Below are some design features that helped the project achieve LEED Gold certification:
- One thing that people take for granted is where we build our facilities and the impact the selection of those sites can have on the environment. Compare building a large residence hall at a significant distance from the campus core. Students would have to drive more, resulting in more expense for the residents, more pollution, and more parking required. If that building and parking was constructed on an open field, it would have disrupted the natural hydrology and contributed to Louisville's flooding and combined sewer overflow problems. Compare that picture to the Phase I Belknap Residence Hall. Located on land that was already developed (aka infill), right in the campus core and close to amenities that make life for residents possible without the need for cars. The hall is also located just a short walk from several bus routes that students can use for free to get to far flung locations. And, finally, for those that choose to bring cars to campus, additional electric vehicle charging stations were installed in the nearby Floyd Street Parking Garage.
- Similarly, the building was designed to sit lightly on the site. A full Site Assessment of the flora, fauna, hydrology, geotechnical, and environmental impacts of constructing here were completed before the first shovel turned. The final site has lots of green space, providing habitat and places for people to enjoy the outdoors and recreate, as is essential to our physical and mental health. Through careful design, there is no light pollution from the additional building and site lighting and only 2% of the rainwater that falls on this site is discharged into the stormwater system! That means the sits is acting as much as undeveloped land as it possibly can!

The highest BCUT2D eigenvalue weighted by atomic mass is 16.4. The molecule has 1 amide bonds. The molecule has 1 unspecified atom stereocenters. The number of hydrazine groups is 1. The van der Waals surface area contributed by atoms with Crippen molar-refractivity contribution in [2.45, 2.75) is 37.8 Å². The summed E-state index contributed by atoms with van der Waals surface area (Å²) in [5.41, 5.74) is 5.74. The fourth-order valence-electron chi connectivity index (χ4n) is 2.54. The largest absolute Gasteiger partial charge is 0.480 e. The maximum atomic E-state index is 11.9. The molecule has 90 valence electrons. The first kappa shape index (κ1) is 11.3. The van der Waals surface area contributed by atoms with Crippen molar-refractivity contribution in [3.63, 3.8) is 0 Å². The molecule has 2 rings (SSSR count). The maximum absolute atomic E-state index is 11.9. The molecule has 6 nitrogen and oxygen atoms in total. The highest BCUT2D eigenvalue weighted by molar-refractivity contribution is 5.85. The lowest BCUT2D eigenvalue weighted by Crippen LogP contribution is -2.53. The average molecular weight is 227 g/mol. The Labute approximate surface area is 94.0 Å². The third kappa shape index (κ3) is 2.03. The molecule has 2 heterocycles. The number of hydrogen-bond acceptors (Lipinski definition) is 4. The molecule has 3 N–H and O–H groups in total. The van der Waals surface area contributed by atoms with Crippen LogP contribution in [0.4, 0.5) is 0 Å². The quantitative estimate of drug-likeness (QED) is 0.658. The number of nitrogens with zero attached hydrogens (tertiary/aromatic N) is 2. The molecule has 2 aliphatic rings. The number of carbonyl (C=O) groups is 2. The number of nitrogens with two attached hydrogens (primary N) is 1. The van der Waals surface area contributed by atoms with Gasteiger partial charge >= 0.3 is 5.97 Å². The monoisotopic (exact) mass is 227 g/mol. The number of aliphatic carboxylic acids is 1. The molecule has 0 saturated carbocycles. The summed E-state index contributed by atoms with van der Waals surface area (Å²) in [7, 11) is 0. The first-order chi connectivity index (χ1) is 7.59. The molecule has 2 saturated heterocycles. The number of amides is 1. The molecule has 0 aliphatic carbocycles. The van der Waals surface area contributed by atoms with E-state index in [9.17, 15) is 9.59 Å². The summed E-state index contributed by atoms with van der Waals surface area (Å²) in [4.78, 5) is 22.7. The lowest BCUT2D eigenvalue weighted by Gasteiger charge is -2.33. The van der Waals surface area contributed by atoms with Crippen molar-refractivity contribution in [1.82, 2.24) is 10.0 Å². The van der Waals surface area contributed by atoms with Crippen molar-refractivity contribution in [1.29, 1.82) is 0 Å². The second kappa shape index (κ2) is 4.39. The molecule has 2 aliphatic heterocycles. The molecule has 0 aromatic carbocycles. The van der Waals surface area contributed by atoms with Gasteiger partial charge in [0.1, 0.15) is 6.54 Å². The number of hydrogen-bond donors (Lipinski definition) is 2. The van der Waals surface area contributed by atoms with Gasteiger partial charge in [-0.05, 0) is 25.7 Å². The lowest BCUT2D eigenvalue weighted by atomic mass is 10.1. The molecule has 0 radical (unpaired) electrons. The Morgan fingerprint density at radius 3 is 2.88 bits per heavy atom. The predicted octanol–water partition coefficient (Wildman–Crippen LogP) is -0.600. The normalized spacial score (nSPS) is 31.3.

- An efficient irrigation system was installed on the site with rain sensors to only irrigate when conditions require based on the natural rainfall events. Effectively, this reduces the amount of water required by more than 50% compared to traditional irrigation systems.